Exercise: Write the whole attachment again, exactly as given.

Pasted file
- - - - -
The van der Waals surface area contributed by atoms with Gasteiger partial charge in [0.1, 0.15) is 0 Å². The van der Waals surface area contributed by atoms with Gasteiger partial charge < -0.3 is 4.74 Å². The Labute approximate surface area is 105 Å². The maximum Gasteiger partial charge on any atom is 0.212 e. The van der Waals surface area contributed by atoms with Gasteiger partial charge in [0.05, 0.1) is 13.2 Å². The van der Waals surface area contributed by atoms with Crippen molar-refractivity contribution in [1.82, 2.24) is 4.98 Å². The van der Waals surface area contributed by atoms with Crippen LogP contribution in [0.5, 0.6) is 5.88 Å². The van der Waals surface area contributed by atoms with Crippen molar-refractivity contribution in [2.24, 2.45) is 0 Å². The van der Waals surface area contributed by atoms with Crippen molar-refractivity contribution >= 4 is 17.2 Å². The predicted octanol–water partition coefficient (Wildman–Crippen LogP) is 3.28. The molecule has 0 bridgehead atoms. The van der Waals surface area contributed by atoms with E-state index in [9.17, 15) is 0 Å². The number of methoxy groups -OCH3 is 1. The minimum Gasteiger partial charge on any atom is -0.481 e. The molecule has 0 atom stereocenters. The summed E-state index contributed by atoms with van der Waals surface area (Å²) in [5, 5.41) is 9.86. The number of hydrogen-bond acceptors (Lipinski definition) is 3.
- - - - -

The van der Waals surface area contributed by atoms with Gasteiger partial charge in [0.1, 0.15) is 0 Å². The van der Waals surface area contributed by atoms with Gasteiger partial charge < -0.3 is 4.74 Å². The Labute approximate surface area is 105 Å². The maximum Gasteiger partial charge on any atom is 0.212 e. The van der Waals surface area contributed by atoms with Gasteiger partial charge in [0.05, 0.1) is 13.2 Å². The van der Waals surface area contributed by atoms with Crippen molar-refractivity contribution in [1.82, 2.24) is 4.98 Å². The van der Waals surface area contributed by atoms with Crippen LogP contribution in [0.5, 0.6) is 5.88 Å². The van der Waals surface area contributed by atoms with Crippen molar-refractivity contribution in [2.24, 2.45) is 0 Å². The van der Waals surface area contributed by atoms with Crippen molar-refractivity contribution >= 4 is 17.2 Å². The predicted octanol–water partition coefficient (Wildman–Crippen LogP) is 3.28. The molecule has 0 bridgehead atoms. The van der Waals surface area contributed by atoms with E-state index in [9.17, 15) is 0 Å². The number of methoxy groups -OCH3 is 1. The minimum Gasteiger partial charge on any atom is -0.481 e. The molecule has 0 atom stereocenters. The summed E-state index contributed by atoms with van der Waals surface area (Å²) in [5, 5.41) is 9.86. The number of hydrogen-bond acceptors (Lipinski definition) is 3.